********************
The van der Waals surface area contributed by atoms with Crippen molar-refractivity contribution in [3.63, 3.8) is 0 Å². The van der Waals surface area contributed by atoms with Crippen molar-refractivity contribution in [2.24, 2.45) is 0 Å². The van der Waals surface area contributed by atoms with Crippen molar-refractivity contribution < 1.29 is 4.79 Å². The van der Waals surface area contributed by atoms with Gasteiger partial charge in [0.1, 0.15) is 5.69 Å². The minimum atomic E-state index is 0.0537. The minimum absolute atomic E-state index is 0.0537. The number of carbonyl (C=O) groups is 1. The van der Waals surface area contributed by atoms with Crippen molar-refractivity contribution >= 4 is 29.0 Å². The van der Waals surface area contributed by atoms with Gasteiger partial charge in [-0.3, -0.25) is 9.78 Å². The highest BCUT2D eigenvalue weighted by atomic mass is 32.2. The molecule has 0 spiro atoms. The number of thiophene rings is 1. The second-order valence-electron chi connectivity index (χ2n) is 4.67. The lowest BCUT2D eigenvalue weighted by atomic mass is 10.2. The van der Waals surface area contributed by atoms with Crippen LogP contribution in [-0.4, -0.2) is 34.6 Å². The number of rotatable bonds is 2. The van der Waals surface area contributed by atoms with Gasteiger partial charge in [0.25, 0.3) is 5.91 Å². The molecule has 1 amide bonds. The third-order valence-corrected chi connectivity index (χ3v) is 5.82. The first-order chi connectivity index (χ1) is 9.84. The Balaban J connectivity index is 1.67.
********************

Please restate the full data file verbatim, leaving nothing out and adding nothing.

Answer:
The van der Waals surface area contributed by atoms with Crippen molar-refractivity contribution in [3.63, 3.8) is 0 Å². The van der Waals surface area contributed by atoms with Crippen molar-refractivity contribution in [2.24, 2.45) is 0 Å². The van der Waals surface area contributed by atoms with Crippen molar-refractivity contribution < 1.29 is 4.79 Å². The van der Waals surface area contributed by atoms with Gasteiger partial charge in [0.1, 0.15) is 5.69 Å². The minimum atomic E-state index is 0.0537. The minimum absolute atomic E-state index is 0.0537. The number of carbonyl (C=O) groups is 1. The van der Waals surface area contributed by atoms with Crippen molar-refractivity contribution >= 4 is 29.0 Å². The van der Waals surface area contributed by atoms with Gasteiger partial charge in [-0.3, -0.25) is 9.78 Å². The highest BCUT2D eigenvalue weighted by atomic mass is 32.2. The molecule has 0 spiro atoms. The number of thiophene rings is 1. The second-order valence-electron chi connectivity index (χ2n) is 4.67. The lowest BCUT2D eigenvalue weighted by atomic mass is 10.2. The van der Waals surface area contributed by atoms with Crippen LogP contribution in [-0.4, -0.2) is 34.6 Å². The number of rotatable bonds is 2. The van der Waals surface area contributed by atoms with Gasteiger partial charge in [0.25, 0.3) is 5.91 Å². The molecule has 1 amide bonds. The third-order valence-corrected chi connectivity index (χ3v) is 5.82. The first-order chi connectivity index (χ1) is 9.84. The Balaban J connectivity index is 1.67.